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Safe Haven Law Saves New Lives in Indiana

Indiana's Safe Haven Law was enacted in 2000. Photo credit: M. Kuhlman
Indiana's Safe Haven Law was enacted in 2000. Photo credit: M. Kuhlman
October 1, 2015

INDIANAPOLIS – A newborn child about 12-hours-old was recently discovered outside a church in Jennings County.

The baby is among those who have been surrendered since Indiana enacted its Safe Haven Law in 2000.

The law allows a parent, family member, clergy member, social worker or any other responsible adult to relinquish a baby anonymously without arrest or fear of prosecution.

Sandy Runkle, programs director with Prevent Child Abuse, explains the need for the law.

"Unfortunately, scared, perhaps, individuals were leaving their infants, usually upon birth, and then unfortunately if you have an infant like that, probably the rate of survival is not very high if they're not discovered and the child's abandoned some place," she states.

The baby must be left at a hospital, fire station or police station. In the Jennings County case, the child was found at a church, which is not permitted under the law.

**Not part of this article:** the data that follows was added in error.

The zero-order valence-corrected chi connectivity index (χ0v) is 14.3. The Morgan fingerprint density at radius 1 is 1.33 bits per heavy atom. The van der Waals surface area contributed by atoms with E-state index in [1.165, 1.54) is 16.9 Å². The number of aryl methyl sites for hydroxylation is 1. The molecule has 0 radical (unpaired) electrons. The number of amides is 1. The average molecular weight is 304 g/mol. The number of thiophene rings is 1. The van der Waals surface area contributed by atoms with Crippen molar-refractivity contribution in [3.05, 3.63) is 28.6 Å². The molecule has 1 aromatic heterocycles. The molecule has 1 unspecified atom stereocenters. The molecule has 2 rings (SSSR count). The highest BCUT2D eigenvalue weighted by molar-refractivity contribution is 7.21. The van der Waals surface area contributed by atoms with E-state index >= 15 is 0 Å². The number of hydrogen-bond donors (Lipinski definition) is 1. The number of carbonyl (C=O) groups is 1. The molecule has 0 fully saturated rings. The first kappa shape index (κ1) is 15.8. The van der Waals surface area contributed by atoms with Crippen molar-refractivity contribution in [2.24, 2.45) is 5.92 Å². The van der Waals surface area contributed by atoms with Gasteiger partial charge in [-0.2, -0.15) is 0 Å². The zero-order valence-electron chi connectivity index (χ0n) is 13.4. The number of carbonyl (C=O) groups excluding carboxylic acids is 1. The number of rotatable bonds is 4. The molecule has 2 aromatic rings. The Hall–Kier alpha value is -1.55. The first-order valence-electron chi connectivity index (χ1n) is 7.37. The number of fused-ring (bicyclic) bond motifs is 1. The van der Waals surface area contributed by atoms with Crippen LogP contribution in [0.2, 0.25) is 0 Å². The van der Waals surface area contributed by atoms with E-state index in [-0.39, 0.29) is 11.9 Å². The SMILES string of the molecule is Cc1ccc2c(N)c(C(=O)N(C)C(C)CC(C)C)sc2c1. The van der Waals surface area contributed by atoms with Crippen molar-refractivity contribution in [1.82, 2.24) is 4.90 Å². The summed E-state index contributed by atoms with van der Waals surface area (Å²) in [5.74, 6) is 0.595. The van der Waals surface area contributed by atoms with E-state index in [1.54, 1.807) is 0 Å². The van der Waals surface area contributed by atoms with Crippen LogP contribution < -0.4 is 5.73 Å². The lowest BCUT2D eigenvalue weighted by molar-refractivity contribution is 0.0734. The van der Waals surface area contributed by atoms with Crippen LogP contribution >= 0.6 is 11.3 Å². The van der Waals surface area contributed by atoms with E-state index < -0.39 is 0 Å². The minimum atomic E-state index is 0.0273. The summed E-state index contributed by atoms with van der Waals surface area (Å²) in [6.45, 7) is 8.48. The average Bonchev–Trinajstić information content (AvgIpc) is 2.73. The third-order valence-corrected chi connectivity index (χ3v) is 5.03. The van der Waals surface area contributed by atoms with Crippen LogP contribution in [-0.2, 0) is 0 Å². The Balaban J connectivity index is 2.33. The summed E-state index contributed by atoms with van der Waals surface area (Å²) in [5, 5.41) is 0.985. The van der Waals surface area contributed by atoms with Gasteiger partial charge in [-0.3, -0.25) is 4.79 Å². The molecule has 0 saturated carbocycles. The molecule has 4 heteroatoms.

Authorities say the baby is expected to be OK, but there are some ongoing medical issues that need to be addressed and they are trying to locate the parents.

Runkle notes that unless there are signs of abuse, no questions will be asked when a baby is surrendered. But she adds any information that can be provided is helpful.

"Like date of birth, maybe some medical history or the parent medical history, anything that might be helpful to the child's well being so that the caregivers can better care for the infant," she says.

There are medical, social and financial reasons why a parent may feel there is no other choice but to abandon a child. Runkle encourages parents who feel distressed to reach out to a friend, social worker or someone else for help.

"If somebody is close in their faith community, reaching out to them, and they may be able to offer aid and resources,” she says. “There's help out there that we would always hope that people would take advantage of."

Counseling and other information is available in Indiana by calling the Safe Haven Hotline, 1-877-796-HOPE (4673), or 211.

Mary Kuhlman, Public News Service - IN